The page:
LAKELAND, Fla. (WFLA) – A Lakeland man shown allegedly tackling a Capitol police officer in a video recently released by the FBI, may be under scrutiny by more than just law enforcement.

Jonathan Pollock, 21, is seen in the body camera footage lunging at an officer shortly before tackling her and later taking a riot shield and swinging it at other officers.

Dozens of images of Pollock are also featured on the website called the Sedition Hunters, one of a number of volunteer-powered organizations around the world that emerged last year to develop tips for the FBI.

One Tampa Bay area resident who asked not to be identified over the fear of retribution from the suspects they helped name, said they started helping right after the assault.

“I’m retired and have the time,” they said. “I have watched thousands of hours of video. Then, each picture you pull from the stream sends you on a search for a name, a location.”

They said scouring social media accounts often helped find “incriminating” statements and clues that tied the individual to the Capitol on Jan. 6.

“I’ve spent hours and hours on single freeze frames,” they said. “But if it puts a name to a face and includes someone admitting what they did, it’s worth it.”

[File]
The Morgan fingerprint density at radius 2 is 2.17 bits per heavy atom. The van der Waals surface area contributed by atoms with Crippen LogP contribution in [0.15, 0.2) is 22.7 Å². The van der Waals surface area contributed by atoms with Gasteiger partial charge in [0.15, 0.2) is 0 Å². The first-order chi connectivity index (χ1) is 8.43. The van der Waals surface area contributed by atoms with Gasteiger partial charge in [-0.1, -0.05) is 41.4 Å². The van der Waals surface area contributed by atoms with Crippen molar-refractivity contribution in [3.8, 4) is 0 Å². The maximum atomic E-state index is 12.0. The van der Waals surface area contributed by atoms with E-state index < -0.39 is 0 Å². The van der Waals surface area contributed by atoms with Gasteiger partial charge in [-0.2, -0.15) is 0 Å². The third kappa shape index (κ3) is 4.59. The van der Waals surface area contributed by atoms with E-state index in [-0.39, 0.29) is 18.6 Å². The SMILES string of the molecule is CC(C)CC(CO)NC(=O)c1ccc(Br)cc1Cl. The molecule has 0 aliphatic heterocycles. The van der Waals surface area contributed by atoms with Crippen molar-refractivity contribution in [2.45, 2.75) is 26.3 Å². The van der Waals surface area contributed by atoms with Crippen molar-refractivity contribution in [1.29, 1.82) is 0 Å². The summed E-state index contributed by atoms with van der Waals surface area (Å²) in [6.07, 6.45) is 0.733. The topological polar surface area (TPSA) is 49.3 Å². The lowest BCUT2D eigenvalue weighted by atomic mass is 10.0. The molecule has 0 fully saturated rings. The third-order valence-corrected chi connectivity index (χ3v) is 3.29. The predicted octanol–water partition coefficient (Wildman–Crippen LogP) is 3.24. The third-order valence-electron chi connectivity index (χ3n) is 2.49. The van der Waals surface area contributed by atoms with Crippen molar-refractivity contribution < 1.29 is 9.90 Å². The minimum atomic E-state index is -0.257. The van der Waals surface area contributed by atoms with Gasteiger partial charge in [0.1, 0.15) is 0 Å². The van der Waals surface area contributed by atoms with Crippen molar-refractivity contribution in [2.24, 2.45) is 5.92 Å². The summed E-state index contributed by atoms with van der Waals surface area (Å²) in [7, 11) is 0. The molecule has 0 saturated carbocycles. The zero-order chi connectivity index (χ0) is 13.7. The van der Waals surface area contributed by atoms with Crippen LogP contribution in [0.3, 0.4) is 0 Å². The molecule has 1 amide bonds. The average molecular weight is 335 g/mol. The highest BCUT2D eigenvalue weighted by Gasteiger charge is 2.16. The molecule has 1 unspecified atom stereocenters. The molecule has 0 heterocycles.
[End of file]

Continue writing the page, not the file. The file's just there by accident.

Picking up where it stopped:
Largo’s Robert Palmer, who will soon begin serving a 63-month sentence for throwing a fire extinguisher, a wooden plank and a spear-like pole at police, was nabbed with the help of a citizen sleuth.

After her tip to the FBI did not seem to have an impact, she called Huffington Post reporter Ryan Reilly.

“A colleague of mine called Palmer and he admitted he was there,” Reilly said.

12 days later he turned himself into the FBI.

FBI Public Affairs Officer Samantha Shero said the agency is well aware of the impact from citizen sleuths.

“The FBI encourages the public to continue to send tips to the FBI,” Shero said. “As we have seen with dozens of cases so far, the tips matter.”

Reilly, who is writing a book about the FBI manhunt, said he has talked to dozens of individuals who say they’ve identified suspects.

“They will look for freckles and moles and then try to match those identifying features to other pictures on the internet,” Reilly said.

The Sedition Hunters website has a photo lineup of 2,320 “insiders,” including 562 who have been arrested. According to the FBI, more than 725 have been arrested including 75 from Florida and 20 from the bay area.

Pollock is one of about 350 suspects the FBI is currently looking for, with about 250 of them wanted for allegedly assaulting law enforcement.

The citizen sleuth who talked with 8 On Your Side and others have said their focus is on the more violent suspects.

Reilly recalled a video that was discovered by one of the volunteer detectives that showed a man later identified as Daniel Rodriguez zapping Officer Mike Fanone with a taser.

As helpful as these citizens are, Reilly said he won’t be surprised to see impatience from them about cases that stay open for too long.

“If there’s a case that’s really rock-solid, I think we could see pressure from these sleuths to bring these cases forward,” Reilly said.

Shero said “tipsters should rest assured that the FBI is working diligently behind the scenes to follow all investigative leads to verify tips from the public and bring these criminals to justice. ”

Anyone with information about the Capitol violence is asked to contact the FBI.